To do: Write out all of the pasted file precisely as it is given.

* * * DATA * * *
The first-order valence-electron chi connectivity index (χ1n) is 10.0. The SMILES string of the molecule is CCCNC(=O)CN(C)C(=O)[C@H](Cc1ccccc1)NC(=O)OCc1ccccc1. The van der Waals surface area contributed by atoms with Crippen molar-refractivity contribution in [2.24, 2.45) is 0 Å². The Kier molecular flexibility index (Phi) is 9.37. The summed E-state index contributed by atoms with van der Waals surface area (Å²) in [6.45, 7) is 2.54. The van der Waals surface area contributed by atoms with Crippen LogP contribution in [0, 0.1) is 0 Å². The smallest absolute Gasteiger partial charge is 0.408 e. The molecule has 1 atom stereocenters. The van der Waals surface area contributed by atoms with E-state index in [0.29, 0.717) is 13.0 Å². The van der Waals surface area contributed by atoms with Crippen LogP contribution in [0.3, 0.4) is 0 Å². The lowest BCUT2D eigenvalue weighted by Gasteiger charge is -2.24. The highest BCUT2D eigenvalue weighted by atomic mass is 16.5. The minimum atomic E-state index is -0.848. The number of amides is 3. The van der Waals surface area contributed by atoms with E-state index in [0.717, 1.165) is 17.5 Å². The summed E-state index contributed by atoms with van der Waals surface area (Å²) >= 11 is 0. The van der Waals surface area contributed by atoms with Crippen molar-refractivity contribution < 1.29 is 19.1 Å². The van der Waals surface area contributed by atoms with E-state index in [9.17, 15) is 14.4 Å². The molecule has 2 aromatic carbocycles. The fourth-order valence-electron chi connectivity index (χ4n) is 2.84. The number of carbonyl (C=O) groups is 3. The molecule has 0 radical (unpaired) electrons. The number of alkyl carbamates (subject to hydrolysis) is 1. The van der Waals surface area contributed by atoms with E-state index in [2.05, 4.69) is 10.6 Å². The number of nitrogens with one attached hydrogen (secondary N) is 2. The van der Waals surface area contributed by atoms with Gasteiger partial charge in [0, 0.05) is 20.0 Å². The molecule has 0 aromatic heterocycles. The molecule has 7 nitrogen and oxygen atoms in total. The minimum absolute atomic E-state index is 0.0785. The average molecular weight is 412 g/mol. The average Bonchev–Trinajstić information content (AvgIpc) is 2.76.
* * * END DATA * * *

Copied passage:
The first-order valence-electron chi connectivity index (χ1n) is 10.0. The SMILES string of the molecule is CCCNC(=O)CN(C)C(=O)[C@H](Cc1ccccc1)NC(=O)OCc1ccccc1. The van der Waals surface area contributed by atoms with Crippen molar-refractivity contribution in [2.24, 2.45) is 0 Å². The Kier molecular flexibility index (Phi) is 9.37. The summed E-state index contributed by atoms with van der Waals surface area (Å²) in [6.45, 7) is 2.54. The van der Waals surface area contributed by atoms with Crippen LogP contribution in [0, 0.1) is 0 Å². The smallest absolute Gasteiger partial charge is 0.408 e. The molecule has 1 atom stereocenters. The van der Waals surface area contributed by atoms with E-state index in [0.29, 0.717) is 13.0 Å². The van der Waals surface area contributed by atoms with Crippen LogP contribution in [0.3, 0.4) is 0 Å². The lowest BCUT2D eigenvalue weighted by Gasteiger charge is -2.24. The highest BCUT2D eigenvalue weighted by atomic mass is 16.5. The minimum atomic E-state index is -0.848. The number of amides is 3. The van der Waals surface area contributed by atoms with E-state index in [0.717, 1.165) is 17.5 Å². The summed E-state index contributed by atoms with van der Waals surface area (Å²) >= 11 is 0. The van der Waals surface area contributed by atoms with Crippen molar-refractivity contribution < 1.29 is 19.1 Å². The van der Waals surface area contributed by atoms with E-state index in [9.17, 15) is 14.4 Å². The molecule has 2 aromatic carbocycles. The fourth-order valence-electron chi connectivity index (χ4n) is 2.84. The number of carbonyl (C=O) groups is 3. The molecule has 0 radical (unpaired) electrons. The number of alkyl carbamates (subject to hydrolysis) is 1. The van der Waals surface area contributed by atoms with E-state index in [2.05, 4.69) is 10.6 Å². The number of nitrogens with one attached hydrogen (secondary N) is 2. The van der Waals surface area contributed by atoms with Gasteiger partial charge in [0, 0.05) is 20.0 Å². The molecule has 0 aromatic heterocycles. The molecule has 7 nitrogen and oxygen atoms in total. The minimum absolute atomic E-state index is 0.0785. The average molecular weight is 412 g/mol. The average Bonchev–Trinajstić information content (AvgIpc) is 2.76.